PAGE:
Dum Dum Girls

Covered: “September Gurls”

Covered is a feature where we examine the merits of various cover songs, debating whether or not they capture the spirit and intent of the original, if the cover adds anything new, and whether or not it perhaps surpasses the original. If we fail on those counts, at the very least we may expose you to different versions of great songs you hadn’t heard before.

As the calendar switched to September today, the first song that popped into my head was Big Star’s classic “September Gurls” (sorry Earth, Wind & Fire–you will get your moment to shine on the 21st).  Though I never figured out the meaning behind the distinction between December Boys and September “Gurls”, I would argue that Alex Chilton’s bittersweet romantic ode to a lost love is close to being a perfect pop song.  Not only is the song filled with memorable melodies, including the immortal hook of “December Boys got it bad”, but it also features those sweet, chiming guitars that helped influence a generation of musicians into creating what would become known as “jangle pop”.  However, as is the case on the rest of Radio City, the secret weapon is the booming drums of Jody Stephens, who provides both a powerful foundation as well as brilliant and precise fills.
It is no surprise then that over the years since its first release that “September Gurls” has inspired numerous cover versions from a diverse group of artists.  Its straightforward chord progression and simple rhythm make it an easy addition to a band’s setlist, and the relatable subject matter and unforgettable melody makes it a natural crowd-pleaser.  Most versions tend to be faithful to the original, like this beautiful acoustic performance from Brendan Benson, but there are moments and opportunities that allow for an artist to add a personal touch or two.  For instance, though The Bangles’ cover adheres closely to Big Star’s version, the fact that the song is sung from a woman’s point of view changes the narrative dynamic of the lyrics, and the generally slick production tips off what decade their version was performed.  The Dum Dum Girls provide another example, as their straightforward take nevertheless manages through a few slight modifications to bear the imprint of the group’s trademark sound, namely the heavy use of reverb and a switch to a classic garage rock drumbeat.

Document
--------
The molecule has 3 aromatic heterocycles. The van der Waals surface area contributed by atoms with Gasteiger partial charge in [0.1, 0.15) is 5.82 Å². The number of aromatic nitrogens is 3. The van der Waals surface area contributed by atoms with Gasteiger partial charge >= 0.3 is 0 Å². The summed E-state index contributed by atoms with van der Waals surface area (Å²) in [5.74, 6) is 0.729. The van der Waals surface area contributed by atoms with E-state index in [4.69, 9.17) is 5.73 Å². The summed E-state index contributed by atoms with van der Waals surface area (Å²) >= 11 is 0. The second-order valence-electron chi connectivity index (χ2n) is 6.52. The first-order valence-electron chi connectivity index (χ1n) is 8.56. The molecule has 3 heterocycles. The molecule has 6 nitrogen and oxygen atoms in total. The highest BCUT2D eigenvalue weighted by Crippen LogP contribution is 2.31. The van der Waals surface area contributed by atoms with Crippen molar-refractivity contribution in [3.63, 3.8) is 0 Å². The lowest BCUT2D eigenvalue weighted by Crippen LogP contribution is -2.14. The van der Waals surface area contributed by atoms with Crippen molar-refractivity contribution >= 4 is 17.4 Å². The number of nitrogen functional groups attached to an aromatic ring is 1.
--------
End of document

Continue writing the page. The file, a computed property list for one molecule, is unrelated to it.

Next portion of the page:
The version that sticks out the most in my mind, however, is the ragged version that The Replacements would bust out from time to time at their shows.  The wear and tear in Paul Westerberg’s voice is perfect for the longing that shines through the lyrics, and there is a certain restrained ferocity in the band’s attack that enhances the emotional pain inherent in the song.  Structurally, the band does not do much to alter the song, with any changes being purely incidental.  Instead, what sticks in my mind is the vitality of the performance itself, and how it is a perfect example of the ability of The Replacements to be the best bar band in the planet on any day of the week.  It seems impossible to top the original, but at least The ‘Mats show the way to make a memorable version of a new standard.

Review: Dum Dum Girls – Too True

I first came across the Dum Dum Girls early last year, a few months after the release of their EP End of Daze.  I quickly was hooked on their hazy take on 60’s-era garage-pop and worked my way backwards through their catalog.  I enjoyed their bubblegum melodies and big hooks, and as a result, Only in Dreams had an extended residency in my car for a couple of months.  While it’s easy to pinpoint the limits to their style (simplistic drumbeats, 3-4 basic chords, etc.), it worked in small doses, and it didn’t hurt that the lyrics were alternately clever and heart-felt.  With songs as great as “Bedroom Eyes”, there’s no reason to spend much time nit-picking these slight concerns.

With their new album, the Dum Dum Girls decided it was time for a stylistic shift, ditching the 60’s as their prime influence and switching to a more 80’s-inspired sound.  From the outset, one hears the addition of synths and the use of heavily reverbed drums that give off that heavily-processed 80’s pop style.  The synths don’t dominate the sound, as might be expected, but are kept more in the background; guitars are still a dominant presence, either through slick lead lines or through arpeggiated strums that cut through the mix.

There is a question of what inspired this new direction–did Dee Dee spend a few late nights watching her Drive Blu-Ray?  Or was it simply a recognition of the limits of her previous style?  Last year I saw a couple of openers at different shows that either were influenced by the Dum Dum Girls directly, or they had found the original influences and decided that it was a viable option.  So it makes sense from both an artistic and commercial perspective to begin broadening horizons.

In the end, I’m not sure it entirely works.  There are some great moments on the album, but too often the staged artificiality of the music acts as a drawback, and cuts against taking any of the lyrics seriously.  However, there is something to be said to being able to craft a seemingly effortless pop song, which I think the Dum Dum Girls accomplished with “Are You Okay?”  Here, the light airy music with the sugary melody provide an effective dichotomy with the pleading lyrics.  This is the moment when you could say the new direction pays off.